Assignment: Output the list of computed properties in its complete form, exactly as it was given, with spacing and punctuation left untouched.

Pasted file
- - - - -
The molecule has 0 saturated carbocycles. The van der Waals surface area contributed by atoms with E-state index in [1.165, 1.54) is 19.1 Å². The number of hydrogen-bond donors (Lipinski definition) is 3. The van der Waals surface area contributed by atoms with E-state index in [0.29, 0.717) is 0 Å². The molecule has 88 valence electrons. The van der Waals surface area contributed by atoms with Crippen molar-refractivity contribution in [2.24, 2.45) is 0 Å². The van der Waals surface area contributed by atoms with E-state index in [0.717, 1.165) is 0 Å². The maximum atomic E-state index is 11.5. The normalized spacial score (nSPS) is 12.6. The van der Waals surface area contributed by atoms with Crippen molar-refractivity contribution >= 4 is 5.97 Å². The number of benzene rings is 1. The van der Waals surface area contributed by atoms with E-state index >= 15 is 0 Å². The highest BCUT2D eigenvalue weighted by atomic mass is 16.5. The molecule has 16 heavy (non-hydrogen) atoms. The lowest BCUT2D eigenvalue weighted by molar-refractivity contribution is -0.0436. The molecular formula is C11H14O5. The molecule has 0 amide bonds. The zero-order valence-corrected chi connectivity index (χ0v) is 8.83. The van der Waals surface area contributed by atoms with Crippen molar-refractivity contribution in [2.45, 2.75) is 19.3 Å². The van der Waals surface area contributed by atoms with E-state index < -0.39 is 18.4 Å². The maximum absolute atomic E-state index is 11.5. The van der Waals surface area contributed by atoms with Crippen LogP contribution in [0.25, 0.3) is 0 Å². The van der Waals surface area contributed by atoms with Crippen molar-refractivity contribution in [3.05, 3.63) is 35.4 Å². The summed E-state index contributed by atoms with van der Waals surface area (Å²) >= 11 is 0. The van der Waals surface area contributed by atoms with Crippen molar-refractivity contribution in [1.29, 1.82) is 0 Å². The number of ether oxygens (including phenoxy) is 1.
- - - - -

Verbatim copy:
The molecule has 0 saturated carbocycles. The van der Waals surface area contributed by atoms with E-state index in [1.165, 1.54) is 19.1 Å². The number of hydrogen-bond donors (Lipinski definition) is 3. The van der Waals surface area contributed by atoms with E-state index in [0.29, 0.717) is 0 Å². The molecule has 88 valence electrons. The van der Waals surface area contributed by atoms with Crippen molar-refractivity contribution in [2.24, 2.45) is 0 Å². The van der Waals surface area contributed by atoms with E-state index in [0.717, 1.165) is 0 Å². The maximum atomic E-state index is 11.5. The normalized spacial score (nSPS) is 12.6. The van der Waals surface area contributed by atoms with Crippen molar-refractivity contribution >= 4 is 5.97 Å². The number of benzene rings is 1. The van der Waals surface area contributed by atoms with E-state index >= 15 is 0 Å². The highest BCUT2D eigenvalue weighted by atomic mass is 16.5. The molecule has 16 heavy (non-hydrogen) atoms. The lowest BCUT2D eigenvalue weighted by molar-refractivity contribution is -0.0436. The molecular formula is C11H14O5. The molecule has 0 amide bonds. The zero-order valence-corrected chi connectivity index (χ0v) is 8.83. The van der Waals surface area contributed by atoms with Crippen molar-refractivity contribution in [2.45, 2.75) is 19.3 Å². The van der Waals surface area contributed by atoms with E-state index < -0.39 is 18.4 Å². The maximum absolute atomic E-state index is 11.5. The van der Waals surface area contributed by atoms with Crippen LogP contribution in [0.25, 0.3) is 0 Å². The van der Waals surface area contributed by atoms with Crippen molar-refractivity contribution in [3.05, 3.63) is 35.4 Å². The summed E-state index contributed by atoms with van der Waals surface area (Å²) >= 11 is 0. The van der Waals surface area contributed by atoms with Crippen molar-refractivity contribution in [1.29, 1.82) is 0 Å². The number of ether oxygens (including phenoxy) is 1.